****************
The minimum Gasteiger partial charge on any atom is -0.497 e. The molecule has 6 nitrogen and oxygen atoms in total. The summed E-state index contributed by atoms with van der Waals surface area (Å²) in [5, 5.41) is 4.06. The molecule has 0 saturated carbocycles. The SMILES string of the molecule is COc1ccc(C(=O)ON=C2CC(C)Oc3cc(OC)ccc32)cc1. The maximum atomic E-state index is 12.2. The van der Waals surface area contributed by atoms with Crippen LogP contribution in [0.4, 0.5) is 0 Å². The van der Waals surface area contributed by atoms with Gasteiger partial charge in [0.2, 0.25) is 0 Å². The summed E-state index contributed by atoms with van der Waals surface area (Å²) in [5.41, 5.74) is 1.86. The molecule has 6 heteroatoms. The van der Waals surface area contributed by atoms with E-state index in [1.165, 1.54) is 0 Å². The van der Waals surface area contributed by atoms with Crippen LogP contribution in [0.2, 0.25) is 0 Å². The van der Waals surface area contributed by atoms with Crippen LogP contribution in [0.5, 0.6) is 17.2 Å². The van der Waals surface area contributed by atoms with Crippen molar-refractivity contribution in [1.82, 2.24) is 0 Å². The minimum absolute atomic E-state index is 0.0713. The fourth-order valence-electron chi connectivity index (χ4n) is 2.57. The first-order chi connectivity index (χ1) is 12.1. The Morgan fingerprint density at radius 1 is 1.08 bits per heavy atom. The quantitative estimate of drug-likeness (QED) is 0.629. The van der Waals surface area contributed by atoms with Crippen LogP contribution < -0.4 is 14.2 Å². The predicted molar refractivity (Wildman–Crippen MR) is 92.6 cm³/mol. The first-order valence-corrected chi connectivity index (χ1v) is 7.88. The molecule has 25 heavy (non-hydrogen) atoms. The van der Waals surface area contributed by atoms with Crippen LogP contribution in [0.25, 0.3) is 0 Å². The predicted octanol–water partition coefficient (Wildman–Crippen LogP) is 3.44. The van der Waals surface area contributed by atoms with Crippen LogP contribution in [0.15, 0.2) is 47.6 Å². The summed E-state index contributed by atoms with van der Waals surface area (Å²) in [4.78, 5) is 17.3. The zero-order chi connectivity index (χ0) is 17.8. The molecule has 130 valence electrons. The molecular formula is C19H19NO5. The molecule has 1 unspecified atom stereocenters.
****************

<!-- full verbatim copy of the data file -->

The minimum Gasteiger partial charge on any atom is -0.497 e. The molecule has 6 nitrogen and oxygen atoms in total. The summed E-state index contributed by atoms with van der Waals surface area (Å²) in [5, 5.41) is 4.06. The molecule has 0 saturated carbocycles. The SMILES string of the molecule is COc1ccc(C(=O)ON=C2CC(C)Oc3cc(OC)ccc32)cc1. The maximum atomic E-state index is 12.2. The van der Waals surface area contributed by atoms with Crippen LogP contribution in [0.4, 0.5) is 0 Å². The van der Waals surface area contributed by atoms with Gasteiger partial charge in [0.2, 0.25) is 0 Å². The summed E-state index contributed by atoms with van der Waals surface area (Å²) in [5.41, 5.74) is 1.86. The molecule has 6 heteroatoms. The van der Waals surface area contributed by atoms with E-state index in [1.165, 1.54) is 0 Å². The van der Waals surface area contributed by atoms with Crippen LogP contribution in [0.2, 0.25) is 0 Å². The van der Waals surface area contributed by atoms with Crippen LogP contribution in [0.5, 0.6) is 17.2 Å². The van der Waals surface area contributed by atoms with Crippen molar-refractivity contribution in [1.82, 2.24) is 0 Å². The minimum absolute atomic E-state index is 0.0713. The fourth-order valence-electron chi connectivity index (χ4n) is 2.57. The first-order chi connectivity index (χ1) is 12.1. The Morgan fingerprint density at radius 1 is 1.08 bits per heavy atom. The quantitative estimate of drug-likeness (QED) is 0.629. The van der Waals surface area contributed by atoms with Crippen LogP contribution < -0.4 is 14.2 Å². The predicted molar refractivity (Wildman–Crippen MR) is 92.6 cm³/mol. The first-order valence-corrected chi connectivity index (χ1v) is 7.88. The molecule has 25 heavy (non-hydrogen) atoms. The van der Waals surface area contributed by atoms with Crippen LogP contribution in [0.25, 0.3) is 0 Å². The predicted octanol–water partition coefficient (Wildman–Crippen LogP) is 3.44. The van der Waals surface area contributed by atoms with Crippen LogP contribution in [0.15, 0.2) is 47.6 Å². The summed E-state index contributed by atoms with van der Waals surface area (Å²) in [4.78, 5) is 17.3. The zero-order chi connectivity index (χ0) is 17.8. The molecule has 130 valence electrons. The molecular formula is C19H19NO5. The molecule has 1 unspecified atom stereocenters.